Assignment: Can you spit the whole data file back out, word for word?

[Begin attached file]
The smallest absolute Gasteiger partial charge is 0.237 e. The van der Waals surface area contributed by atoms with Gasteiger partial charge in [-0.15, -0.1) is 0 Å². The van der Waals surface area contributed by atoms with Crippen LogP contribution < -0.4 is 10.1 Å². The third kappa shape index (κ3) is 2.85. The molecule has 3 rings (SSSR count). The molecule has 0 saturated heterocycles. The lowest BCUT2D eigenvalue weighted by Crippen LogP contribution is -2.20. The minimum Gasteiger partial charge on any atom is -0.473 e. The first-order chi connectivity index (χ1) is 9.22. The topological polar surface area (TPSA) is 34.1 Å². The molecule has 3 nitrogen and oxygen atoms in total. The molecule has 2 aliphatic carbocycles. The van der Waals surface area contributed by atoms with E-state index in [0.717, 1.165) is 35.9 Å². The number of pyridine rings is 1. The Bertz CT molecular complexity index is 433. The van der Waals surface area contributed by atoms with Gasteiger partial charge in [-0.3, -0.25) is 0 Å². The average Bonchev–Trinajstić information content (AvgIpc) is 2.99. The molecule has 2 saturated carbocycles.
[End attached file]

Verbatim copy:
The smallest absolute Gasteiger partial charge is 0.237 e. The van der Waals surface area contributed by atoms with Gasteiger partial charge in [-0.15, -0.1) is 0 Å². The van der Waals surface area contributed by atoms with Crippen LogP contribution < -0.4 is 10.1 Å². The third kappa shape index (κ3) is 2.85. The molecule has 3 rings (SSSR count). The molecule has 0 saturated heterocycles. The lowest BCUT2D eigenvalue weighted by Crippen LogP contribution is -2.20. The minimum Gasteiger partial charge on any atom is -0.473 e. The first-order chi connectivity index (χ1) is 9.22. The topological polar surface area (TPSA) is 34.1 Å². The molecule has 3 nitrogen and oxygen atoms in total. The molecule has 2 aliphatic carbocycles. The van der Waals surface area contributed by atoms with E-state index in [0.717, 1.165) is 35.9 Å². The number of pyridine rings is 1. The Bertz CT molecular complexity index is 433. The van der Waals surface area contributed by atoms with Gasteiger partial charge in [-0.3, -0.25) is 0 Å². The average Bonchev–Trinajstić information content (AvgIpc) is 2.99. The molecule has 2 saturated carbocycles.